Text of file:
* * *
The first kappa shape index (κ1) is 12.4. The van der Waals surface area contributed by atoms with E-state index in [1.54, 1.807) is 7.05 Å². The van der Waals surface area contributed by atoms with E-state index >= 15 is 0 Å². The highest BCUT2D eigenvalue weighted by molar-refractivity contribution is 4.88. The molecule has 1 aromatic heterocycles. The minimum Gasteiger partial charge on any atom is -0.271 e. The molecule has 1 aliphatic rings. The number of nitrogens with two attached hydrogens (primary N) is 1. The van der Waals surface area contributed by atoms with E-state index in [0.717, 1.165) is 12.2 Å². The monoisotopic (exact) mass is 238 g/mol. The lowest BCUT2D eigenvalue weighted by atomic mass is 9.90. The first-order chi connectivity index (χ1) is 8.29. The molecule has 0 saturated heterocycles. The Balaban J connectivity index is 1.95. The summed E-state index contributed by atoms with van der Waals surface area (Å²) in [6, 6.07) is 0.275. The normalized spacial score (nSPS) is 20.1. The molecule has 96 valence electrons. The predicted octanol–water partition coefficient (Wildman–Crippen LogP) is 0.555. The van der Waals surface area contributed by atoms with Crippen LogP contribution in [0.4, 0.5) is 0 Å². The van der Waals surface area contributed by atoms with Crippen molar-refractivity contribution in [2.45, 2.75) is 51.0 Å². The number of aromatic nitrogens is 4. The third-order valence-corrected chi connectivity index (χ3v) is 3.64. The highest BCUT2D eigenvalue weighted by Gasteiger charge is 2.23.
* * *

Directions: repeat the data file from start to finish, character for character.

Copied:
The first kappa shape index (κ1) is 12.4. The van der Waals surface area contributed by atoms with E-state index in [1.54, 1.807) is 7.05 Å². The van der Waals surface area contributed by atoms with E-state index >= 15 is 0 Å². The highest BCUT2D eigenvalue weighted by molar-refractivity contribution is 4.88. The molecule has 1 aromatic heterocycles. The minimum Gasteiger partial charge on any atom is -0.271 e. The molecule has 1 aliphatic rings. The number of nitrogens with two attached hydrogens (primary N) is 1. The van der Waals surface area contributed by atoms with E-state index in [0.717, 1.165) is 12.2 Å². The monoisotopic (exact) mass is 238 g/mol. The lowest BCUT2D eigenvalue weighted by atomic mass is 9.90. The first-order chi connectivity index (χ1) is 8.29. The molecule has 0 saturated heterocycles. The Balaban J connectivity index is 1.95. The summed E-state index contributed by atoms with van der Waals surface area (Å²) in [6, 6.07) is 0.275. The normalized spacial score (nSPS) is 20.1. The molecule has 96 valence electrons. The predicted octanol–water partition coefficient (Wildman–Crippen LogP) is 0.555. The van der Waals surface area contributed by atoms with Crippen LogP contribution in [0.4, 0.5) is 0 Å². The van der Waals surface area contributed by atoms with Crippen molar-refractivity contribution in [2.45, 2.75) is 51.0 Å². The number of aromatic nitrogens is 4. The third-order valence-corrected chi connectivity index (χ3v) is 3.64. The highest BCUT2D eigenvalue weighted by Gasteiger charge is 2.23.